Gay Marriage, Religious Liberty, And The Case Of One 8 Year-Old Boy

The latest battleground in the ongoing debate over gay marriage and religious liberty is taking place in Massachusetts:

BOSTON (AP) — A Roman Catholic school in Massachusetts has withdrawn its acceptance of an 8-year-old boy with lesbian parents, saying their relationship was “in discord” with church teachings, according to one of the boys’ mothers.

It’s at least the second time in recent months that students have not been allowed to attend a U.S. Catholic school because of their parents’ sexual orientation, with the other instance occurring in Colorado.

The Massachusetts woman, who spoke on condition of anonymity because of concerns about the effect of publicity on her son, said she planned to send the boy to third grade at St. Paul Elementary School in Hingham in the fall. But she said she learned her son’s acceptance was rescinded during a conference call Monday with Principal Cynthia Duggan and the parish priest, the Rev. James Rafferty.

“I’m accustomed to discrimination, I suppose, at my age and my experience as a gay woman,” the mother said. “But I didn’t expect it against my child.”

Rafferty said her relationship “was in discord with the teachings of the Catholic Church,” which holds marriage is only between a man and woman, the woman said.

She said Duggan told her teachers wouldn’t be prepared to answer questions her son might have because the school’s teachings about marriage conflict with what he sees in his family.

Rafferty and Duggan did not respond to requests for comment.

It’s unfortunately that the Church is choosing to deprive this young boy of the benefits of a Catholic education because of the lifestyle of his parents, but this strikes me as one area where the rights of the Church should trump the rights of the parents, or the child.

In an ideal libertarian world, of course, there would be no laws barring discrimination in private institutions at all. If a business owner wished to refuse service to anyone for any reason. We don’t live in that world, of course, thanks largely to the a history where the power of the state was used to enforce strict racial segregation that was designed to prevent any entire group of people from succeeding economically. That’s no reason, however, to involve the government even more in private decisions like this.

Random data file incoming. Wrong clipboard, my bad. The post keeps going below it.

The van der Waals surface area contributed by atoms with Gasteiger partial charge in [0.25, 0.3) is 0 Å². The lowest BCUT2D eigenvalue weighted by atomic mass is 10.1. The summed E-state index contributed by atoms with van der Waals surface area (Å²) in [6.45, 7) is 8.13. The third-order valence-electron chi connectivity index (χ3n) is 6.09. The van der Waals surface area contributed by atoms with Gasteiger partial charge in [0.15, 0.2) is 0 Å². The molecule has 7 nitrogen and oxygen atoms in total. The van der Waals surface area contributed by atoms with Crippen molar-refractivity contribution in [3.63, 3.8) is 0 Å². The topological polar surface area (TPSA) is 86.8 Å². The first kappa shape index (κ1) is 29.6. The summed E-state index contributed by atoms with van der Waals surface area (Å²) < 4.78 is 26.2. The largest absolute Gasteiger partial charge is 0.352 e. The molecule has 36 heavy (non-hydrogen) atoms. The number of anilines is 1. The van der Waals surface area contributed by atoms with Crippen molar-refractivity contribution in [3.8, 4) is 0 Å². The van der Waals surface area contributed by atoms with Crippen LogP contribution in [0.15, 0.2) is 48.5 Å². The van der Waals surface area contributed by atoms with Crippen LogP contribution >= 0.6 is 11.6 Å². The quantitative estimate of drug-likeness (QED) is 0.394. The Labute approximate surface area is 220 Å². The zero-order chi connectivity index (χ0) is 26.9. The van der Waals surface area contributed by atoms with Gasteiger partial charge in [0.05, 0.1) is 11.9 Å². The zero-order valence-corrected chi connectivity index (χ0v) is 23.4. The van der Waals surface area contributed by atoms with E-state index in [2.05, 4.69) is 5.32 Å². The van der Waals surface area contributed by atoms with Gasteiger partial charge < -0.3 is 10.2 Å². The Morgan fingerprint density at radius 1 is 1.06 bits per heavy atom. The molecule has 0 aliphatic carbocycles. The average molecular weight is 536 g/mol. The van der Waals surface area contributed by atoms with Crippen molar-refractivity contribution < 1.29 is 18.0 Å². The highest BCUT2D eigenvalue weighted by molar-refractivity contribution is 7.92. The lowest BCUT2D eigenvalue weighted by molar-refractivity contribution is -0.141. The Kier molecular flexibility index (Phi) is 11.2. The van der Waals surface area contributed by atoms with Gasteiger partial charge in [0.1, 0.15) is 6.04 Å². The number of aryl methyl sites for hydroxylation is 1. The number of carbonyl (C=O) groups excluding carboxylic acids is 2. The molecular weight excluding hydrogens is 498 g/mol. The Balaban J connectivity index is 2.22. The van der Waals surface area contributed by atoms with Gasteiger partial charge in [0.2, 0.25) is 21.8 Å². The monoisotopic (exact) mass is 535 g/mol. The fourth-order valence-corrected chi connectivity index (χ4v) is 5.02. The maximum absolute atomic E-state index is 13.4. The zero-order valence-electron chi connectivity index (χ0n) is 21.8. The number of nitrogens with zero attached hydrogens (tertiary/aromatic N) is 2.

If the Church feels that it would be in appropriate to admit a student with Lesbian parents, it should be free to make that decision.

  • John222

    The school has every right to deny admission to anyone for any reason. Most Catholic schools have rigid morality rules that apply to students as well as faculty. Living together without being married is against the moral teachings of the church, so they could have been denied had they been a man and a woman.

    I admit being somewhat curious as to what their first names were that weren’t caught prior to the interview (maybe Terry and Pat). Also, why would an openly homosexual couple want their child to be educated by the Catholic Church? The child is sure to be taught that his/her parents are living in sin and will go to hell unless they confess and repent.

  • Michael O. Powell

    I think this isn’t black or white. If a private day care center were trying to bar a child because he has gay parents, I think a lawsuit and state action would make more sense.

    Anyway, as John said, the Catholic Church is not the place to go if you’re openly gay. There’s alot of really tolerant and open Protestant churches out there (that’s what they’re for: as an alternative to the dogma of the Catholic Church).

  • John222

    Michael, you really think a lawsuit and state action makes more sense? Because one person refuses to enter into a mutually beneficial exchange with another?

    Catholic or not, the state has no business telling anyone who they should or shouldn’t be doing business with.

  • Aaron Stewart

    Marriage is one of the most sacred ceremonies that we humans experience. Being married also gives us happines.`’~